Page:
The Zisa is located just outside the old city centre of Palermo, about 1 km to the west of the Palazzo dei Normanni.

Palermo - La Zisa
The façade of the Zisa

Construction started shortly before the death the Norman king William I in 1166, and was finished shortly after by his successor William II.

It was intended as a summer residence and for recreational purposes. The Zisa remained in royal hands for centuries but wasn’t used by the royals after Palermo ceased to be the capital.

The Zisa with the surrounding territory was consequently endowed to a series of noblemen, until it finally passed into private hands at the end of the 15th century. The palace fell into disuse and decay.

Giovanni de Sandoval (a cousin of the viceroy of Sicily) bought the estate in 1635 and was given the palace for free due to its poor state of preservation. In the following years the Zisa was restored and altered, both in interior and exterior. Sandoval was later given the title “Prince of the Royal Palace” with reference to the Zisa.

The palace remained in the hands of the Sandoval family until 1808, when it passed to Francesco Notarbartolo, prince of Sciara. The palace again fell in disrepair.

In 1951 it was in part expropriated by the Region of Sicily, the remaining part expropriated in 1968. The Region didn’t better things much and on October 13, 1971 parts of the palace collapsed, causing grave damage to the internal structure and the western facade. Reconstruction and restauration started the year after and is still in progress.

Though commissioned by the Norman rulers of Sicily, the Zisa is in effect an Arab building. It is designed by Arab architects and build by Arab craftsmen according to Arab traditions. It is a prime example of Fatimid architecture and the particular Arab-Normal style that is also expressed in the Cuba, San Giovanni degli Eremiti and San Cataldo.

The Zisa is build on a rectangular base, extended only by two narrow square towers on the short sides. The palace is three storeys tall, with four double lancet windows on the first floor and five on the top floor. These windows where later changed to rectangular glazed windows. The two smaller windows on the second floor were added later.

Zisa - the fountain
The fountain of the Zisa

The ground floor is preceeded by an open gallery with three arches. At the center of the gallery is the open entrance to the Fountain Hall, which boasts a splendid fountain, wall mosaics and special arches with the so-called “muqarnas” (vaults constructed by many small arches on top of each other – see the photo to the left).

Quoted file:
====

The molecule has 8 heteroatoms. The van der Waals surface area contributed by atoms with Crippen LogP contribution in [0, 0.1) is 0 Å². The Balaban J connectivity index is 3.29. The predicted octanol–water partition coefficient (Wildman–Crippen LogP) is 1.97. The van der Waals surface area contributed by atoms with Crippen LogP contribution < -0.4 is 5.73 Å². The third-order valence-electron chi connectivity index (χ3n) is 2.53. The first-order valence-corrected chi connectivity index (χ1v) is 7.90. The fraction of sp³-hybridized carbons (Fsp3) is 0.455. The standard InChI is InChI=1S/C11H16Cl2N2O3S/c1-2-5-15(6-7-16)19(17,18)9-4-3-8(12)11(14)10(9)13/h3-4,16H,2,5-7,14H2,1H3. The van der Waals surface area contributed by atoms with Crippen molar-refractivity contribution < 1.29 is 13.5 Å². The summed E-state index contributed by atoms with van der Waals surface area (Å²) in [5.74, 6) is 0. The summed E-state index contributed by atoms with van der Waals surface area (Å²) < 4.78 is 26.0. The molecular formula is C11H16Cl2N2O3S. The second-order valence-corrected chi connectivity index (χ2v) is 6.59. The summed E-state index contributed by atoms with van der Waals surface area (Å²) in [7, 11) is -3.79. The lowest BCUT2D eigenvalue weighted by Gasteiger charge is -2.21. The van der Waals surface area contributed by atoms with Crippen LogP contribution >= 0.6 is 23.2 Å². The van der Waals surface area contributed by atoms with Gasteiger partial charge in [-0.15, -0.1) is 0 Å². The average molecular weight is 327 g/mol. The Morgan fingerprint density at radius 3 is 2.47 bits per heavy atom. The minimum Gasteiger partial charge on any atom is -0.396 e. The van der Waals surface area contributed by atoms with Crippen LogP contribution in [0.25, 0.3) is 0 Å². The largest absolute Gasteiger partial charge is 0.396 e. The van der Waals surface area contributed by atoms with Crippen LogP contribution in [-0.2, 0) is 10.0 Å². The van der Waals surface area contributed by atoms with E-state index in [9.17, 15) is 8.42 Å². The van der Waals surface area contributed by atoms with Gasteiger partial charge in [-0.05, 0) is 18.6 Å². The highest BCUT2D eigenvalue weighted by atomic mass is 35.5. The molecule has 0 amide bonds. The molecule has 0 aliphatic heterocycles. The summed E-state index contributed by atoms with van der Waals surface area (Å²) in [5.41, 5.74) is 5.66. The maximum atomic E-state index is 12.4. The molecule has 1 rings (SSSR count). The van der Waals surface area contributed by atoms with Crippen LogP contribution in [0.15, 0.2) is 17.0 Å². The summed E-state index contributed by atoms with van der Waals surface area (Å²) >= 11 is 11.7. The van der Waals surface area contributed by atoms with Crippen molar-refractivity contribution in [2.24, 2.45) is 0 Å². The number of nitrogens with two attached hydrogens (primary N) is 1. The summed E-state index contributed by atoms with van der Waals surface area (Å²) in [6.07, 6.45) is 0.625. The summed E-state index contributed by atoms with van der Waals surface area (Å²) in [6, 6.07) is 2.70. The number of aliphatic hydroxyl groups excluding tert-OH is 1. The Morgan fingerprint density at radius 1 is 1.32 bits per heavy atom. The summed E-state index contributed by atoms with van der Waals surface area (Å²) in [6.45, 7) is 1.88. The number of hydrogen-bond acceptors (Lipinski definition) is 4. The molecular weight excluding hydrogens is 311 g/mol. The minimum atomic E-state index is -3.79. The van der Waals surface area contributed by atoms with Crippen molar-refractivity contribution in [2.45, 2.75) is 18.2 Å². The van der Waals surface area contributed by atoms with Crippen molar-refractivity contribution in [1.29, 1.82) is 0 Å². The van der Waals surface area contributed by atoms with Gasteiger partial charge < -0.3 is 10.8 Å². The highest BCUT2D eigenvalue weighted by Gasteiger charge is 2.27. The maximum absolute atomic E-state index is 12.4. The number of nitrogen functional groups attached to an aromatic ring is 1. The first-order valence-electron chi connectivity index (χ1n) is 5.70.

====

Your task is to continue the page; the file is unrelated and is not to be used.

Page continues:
The upper floors contain a large number of rooms and passages which were originally the royal apartment. On the roof there were originally three open rooms which were later domed.

The alterations performed in the 1630s changed the interior profoundly, changing the floor plans, covering the open rooms on the roof, and demolishing rooms and passages to make room for a grand seigneurial staircase. The collapse in 1971 destroyed this staircase completely.

In front of the building there were originally a small pool of which the foundations were excavated in the 1930s.

The palace is constructed specifically as a summer residence. It is positioned so the arches on the facade will catch the summer breeze, which has been cooled by the pool in front. The air then enters the Fountain Hall and passes through hidden passages upwards in the building, implementing an ingenious form of natural air conditioning.

The three open rooms on the room were intended as recipients for rain water, which were channeled downwards through hidden canals within the building towards the fountain in the ground floor and ultimately feeding the outside pool.

The name of the palace is derived from the Arab “Dar al-Azîz“, the splendid house.


Giuseppe Bellafiore: La Zisa di Palermo, Flaccovio, Palermo, 1994.

Donald Matthew: The Norman Kingdom of Sicily, Cambridge University Press, 1992.

John Julius Norwich: The Normans in Sicily: The Normans in the South 1016-1130 and the Kingdom in the Sun 1130-1194, Penguin, 1992.

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